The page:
By Breanna Kendrick and Abbey Taylor
The University of Georgia whitefly team is made up of research and Extension entomologists, plant pathologists and horticulture specialists. All of these professionals are involved in whitefly research across commodities such as peanuts, soybeans and vegetables.
The team is doing research and education on whiteflies and the diseases that they vector. “It’s really just to make sure that we’re coordinated in activities to try to address the concerns of the growers,” says Stormy Sparks, University of Georgia Extension entomologist, who has worked with whiteflies for 16 years.
There are two areas of research that the team is focusing on. The first is the whitefly itself, including its biology, seasonal abundance, how it’s moving from crop to crop, what crops it occurs in and how to manage its numbers over time and over space.
Virus interaction, primarily in fall vegetables crops, is the second area the team is addressing. “We’re looking at what we can do as far as management, if can we manage it through whitefly,” explains Sparks. “It’s primarily going to be through plants. That’s where we have our horticulturists involved. We’re looking for varieties that may have resistance to the virus.”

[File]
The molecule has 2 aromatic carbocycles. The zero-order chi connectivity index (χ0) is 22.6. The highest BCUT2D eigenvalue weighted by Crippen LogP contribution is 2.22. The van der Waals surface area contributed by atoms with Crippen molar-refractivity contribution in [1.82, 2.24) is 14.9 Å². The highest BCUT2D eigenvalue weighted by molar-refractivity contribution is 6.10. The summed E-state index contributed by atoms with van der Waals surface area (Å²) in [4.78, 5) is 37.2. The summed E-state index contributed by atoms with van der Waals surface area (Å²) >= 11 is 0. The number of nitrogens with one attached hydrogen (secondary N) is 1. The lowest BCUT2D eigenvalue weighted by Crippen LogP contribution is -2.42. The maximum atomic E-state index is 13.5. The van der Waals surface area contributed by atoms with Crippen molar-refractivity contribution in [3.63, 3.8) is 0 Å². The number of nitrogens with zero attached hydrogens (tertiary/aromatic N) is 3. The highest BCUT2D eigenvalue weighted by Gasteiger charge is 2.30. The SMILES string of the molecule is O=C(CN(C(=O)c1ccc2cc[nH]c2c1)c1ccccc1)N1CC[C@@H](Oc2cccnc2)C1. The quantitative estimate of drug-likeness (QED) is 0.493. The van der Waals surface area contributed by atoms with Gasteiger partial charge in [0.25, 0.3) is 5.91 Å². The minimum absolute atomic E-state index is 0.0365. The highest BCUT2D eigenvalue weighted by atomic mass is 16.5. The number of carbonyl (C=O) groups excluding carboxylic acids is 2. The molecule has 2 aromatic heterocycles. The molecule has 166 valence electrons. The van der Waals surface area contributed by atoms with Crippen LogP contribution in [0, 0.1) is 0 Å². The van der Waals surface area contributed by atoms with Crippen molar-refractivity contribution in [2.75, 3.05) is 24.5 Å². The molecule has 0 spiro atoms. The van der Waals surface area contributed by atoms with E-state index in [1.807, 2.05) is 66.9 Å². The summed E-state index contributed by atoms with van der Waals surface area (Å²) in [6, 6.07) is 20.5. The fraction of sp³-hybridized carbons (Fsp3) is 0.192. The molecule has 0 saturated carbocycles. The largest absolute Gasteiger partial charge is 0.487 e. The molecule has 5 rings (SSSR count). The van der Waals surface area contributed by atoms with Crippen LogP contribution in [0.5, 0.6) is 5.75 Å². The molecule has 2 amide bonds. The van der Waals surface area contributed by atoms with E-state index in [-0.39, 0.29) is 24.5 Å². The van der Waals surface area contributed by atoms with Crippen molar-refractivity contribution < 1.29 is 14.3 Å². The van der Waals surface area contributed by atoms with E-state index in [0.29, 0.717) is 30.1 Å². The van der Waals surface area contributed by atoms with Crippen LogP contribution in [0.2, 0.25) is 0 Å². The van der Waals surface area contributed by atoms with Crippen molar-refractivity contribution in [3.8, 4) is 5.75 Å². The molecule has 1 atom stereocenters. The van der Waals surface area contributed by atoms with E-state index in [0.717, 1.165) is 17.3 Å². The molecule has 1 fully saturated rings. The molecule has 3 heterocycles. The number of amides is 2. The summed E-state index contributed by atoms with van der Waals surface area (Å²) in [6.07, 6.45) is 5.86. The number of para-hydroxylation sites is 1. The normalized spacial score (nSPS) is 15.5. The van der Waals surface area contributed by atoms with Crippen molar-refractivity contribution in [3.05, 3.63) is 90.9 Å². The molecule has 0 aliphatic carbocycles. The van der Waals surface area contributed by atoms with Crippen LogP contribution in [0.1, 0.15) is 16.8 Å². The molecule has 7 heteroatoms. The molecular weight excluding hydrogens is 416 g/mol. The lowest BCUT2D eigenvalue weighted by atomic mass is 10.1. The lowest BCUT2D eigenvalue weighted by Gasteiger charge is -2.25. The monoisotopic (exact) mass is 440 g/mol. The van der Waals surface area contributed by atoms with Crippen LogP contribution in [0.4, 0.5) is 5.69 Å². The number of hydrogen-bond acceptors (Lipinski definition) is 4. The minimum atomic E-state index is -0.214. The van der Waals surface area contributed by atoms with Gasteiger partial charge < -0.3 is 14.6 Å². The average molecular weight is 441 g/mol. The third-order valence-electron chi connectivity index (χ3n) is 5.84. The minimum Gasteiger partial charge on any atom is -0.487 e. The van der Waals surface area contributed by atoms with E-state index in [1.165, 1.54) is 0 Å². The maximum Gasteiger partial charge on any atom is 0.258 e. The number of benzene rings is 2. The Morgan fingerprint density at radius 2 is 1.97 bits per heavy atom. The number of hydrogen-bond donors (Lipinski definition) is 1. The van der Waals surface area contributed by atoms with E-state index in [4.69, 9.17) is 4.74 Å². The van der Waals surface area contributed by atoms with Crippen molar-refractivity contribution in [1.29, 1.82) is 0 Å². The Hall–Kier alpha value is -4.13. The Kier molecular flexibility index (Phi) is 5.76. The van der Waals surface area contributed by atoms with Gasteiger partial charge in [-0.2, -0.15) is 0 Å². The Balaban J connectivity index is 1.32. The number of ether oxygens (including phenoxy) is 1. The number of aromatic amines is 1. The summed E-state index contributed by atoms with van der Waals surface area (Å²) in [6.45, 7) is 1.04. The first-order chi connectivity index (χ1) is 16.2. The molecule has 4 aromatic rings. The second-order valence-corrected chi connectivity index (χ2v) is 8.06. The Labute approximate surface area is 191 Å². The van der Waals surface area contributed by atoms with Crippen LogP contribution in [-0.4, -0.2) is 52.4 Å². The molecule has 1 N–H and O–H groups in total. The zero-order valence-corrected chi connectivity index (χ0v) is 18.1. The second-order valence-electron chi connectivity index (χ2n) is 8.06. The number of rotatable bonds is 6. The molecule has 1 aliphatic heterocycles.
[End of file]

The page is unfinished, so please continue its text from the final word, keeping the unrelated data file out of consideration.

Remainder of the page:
The key point Sparks wants to emphasize right now is crop sanitation — destruction of crops after harvest. If you’re not managing crops for pests, then Sparks suggests you get rid of that crop so that the whiteflies are not reproducing without control measures being applied. “When you get rid of a crop and you’re no longer managing it, you don’t want to allow those pests to continue to reproduce and develop larger populations because that is what is moving into subsequent crops … In Florida, they have whiteflies year round and manage them year round. In Georgia, we start with almost non-detectable levels. They build up a little bit in the spring crops and move to the summer crops. They build up numbers there and then they move to the fall vegetables in overwhelming numbers. From there, they move into winter vegetables.”
The team is looking at trying to impair the movement from crop system to crop system throughout the year.
“We’ve been doing this kind of research for a long time,” states Sparks. “It’s not a new problem. It’s the severity of the problem over the last few years that makes it so destructive … Introduction to viruses has made it a much more severe problem in vegetables, but we’ve been working on it for a long time. We present all of this information at regional, local and county meetings. We have a vegetable blog where some of the information goes out. We distribute a lot of the information, particularly the more pertinent information, to county agents and they distribute it to their growers, but they can always contact us directly if they want to.”
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